It’s the first day of spring. It certainly may not feel like it in some parts of the country but the date on the calendar cannot be denied. It’s also the time of year when many home owners take inventory of the stuff they own and start the annual “spring cleaning.” Cities and communities often set up special drop-off areas for residents to dispose of debris, tree limbs and old appliances. Typically anything the owners don’t want around the house any longer and have the ability to take their former treasure to the city dump. However, if you’re getting ready for spring cleaning, don’t automatically think “disposable” but “charitable.”
Are those two chairs against the wall in your living room getting on your nerves? Have you cleaned and repaired them too many times? You might be able to sell them but the easiest way is to give them away. And most every charitable organization that accepts your used items including clothing, furniture and appliances will come to your house free of charge and pick up those no longer wanted items. Some charities will take your donations, refurbish if needed then sell them to support their organization. Others will take your items and provide them to disabled veterans to use and wear. Not sure which charity to give them to?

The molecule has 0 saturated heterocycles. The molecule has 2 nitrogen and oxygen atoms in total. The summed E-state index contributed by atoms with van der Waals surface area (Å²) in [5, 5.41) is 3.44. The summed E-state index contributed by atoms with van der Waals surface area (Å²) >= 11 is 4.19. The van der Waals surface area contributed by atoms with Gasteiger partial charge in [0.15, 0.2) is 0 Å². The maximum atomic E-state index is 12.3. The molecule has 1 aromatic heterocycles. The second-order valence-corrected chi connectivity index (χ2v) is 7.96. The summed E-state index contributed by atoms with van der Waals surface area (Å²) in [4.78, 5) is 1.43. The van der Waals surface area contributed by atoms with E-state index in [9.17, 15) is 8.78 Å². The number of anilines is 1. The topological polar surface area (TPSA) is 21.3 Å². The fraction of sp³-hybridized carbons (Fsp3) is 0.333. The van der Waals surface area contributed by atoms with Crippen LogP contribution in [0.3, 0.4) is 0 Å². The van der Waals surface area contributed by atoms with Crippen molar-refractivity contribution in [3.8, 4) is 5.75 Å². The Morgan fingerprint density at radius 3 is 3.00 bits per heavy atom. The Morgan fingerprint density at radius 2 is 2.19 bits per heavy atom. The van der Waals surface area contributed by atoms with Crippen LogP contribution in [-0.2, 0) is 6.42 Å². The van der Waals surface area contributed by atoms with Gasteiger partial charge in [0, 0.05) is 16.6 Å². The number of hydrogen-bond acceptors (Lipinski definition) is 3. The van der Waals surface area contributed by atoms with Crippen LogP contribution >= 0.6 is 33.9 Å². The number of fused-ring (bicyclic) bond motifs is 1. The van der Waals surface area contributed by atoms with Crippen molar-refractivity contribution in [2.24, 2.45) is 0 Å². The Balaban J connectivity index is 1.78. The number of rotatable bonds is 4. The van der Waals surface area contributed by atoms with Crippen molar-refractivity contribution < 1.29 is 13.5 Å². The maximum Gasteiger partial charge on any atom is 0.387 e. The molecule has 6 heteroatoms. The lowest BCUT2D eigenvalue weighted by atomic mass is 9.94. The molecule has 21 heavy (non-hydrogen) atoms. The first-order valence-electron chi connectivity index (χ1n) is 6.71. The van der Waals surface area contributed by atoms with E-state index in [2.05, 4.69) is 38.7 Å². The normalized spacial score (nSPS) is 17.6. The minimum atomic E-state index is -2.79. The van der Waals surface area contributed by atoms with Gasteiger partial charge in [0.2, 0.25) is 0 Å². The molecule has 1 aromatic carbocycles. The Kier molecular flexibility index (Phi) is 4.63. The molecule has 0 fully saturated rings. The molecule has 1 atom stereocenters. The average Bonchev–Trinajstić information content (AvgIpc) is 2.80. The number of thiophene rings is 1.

There are online resources that can provide suggestions and still other websites devoted to rating a particular charity. Some charities end up spending more funds on administration and payroll costs leaving less to the recipients while others are known for their ability to operate on a super thin budget providing as much to their cause as realistically possible. Some charities send their funds to a national office for distribution while others concentrate on serving those in your home town.
When giving your home its annual once-over, don’t think trash. Let someone else decide whether or not that old sofa can be used for a charitable cause. You’ll not only accomplish your spring cleaning mission but help someone in need at the same time. Not a bad idea, don’t you think?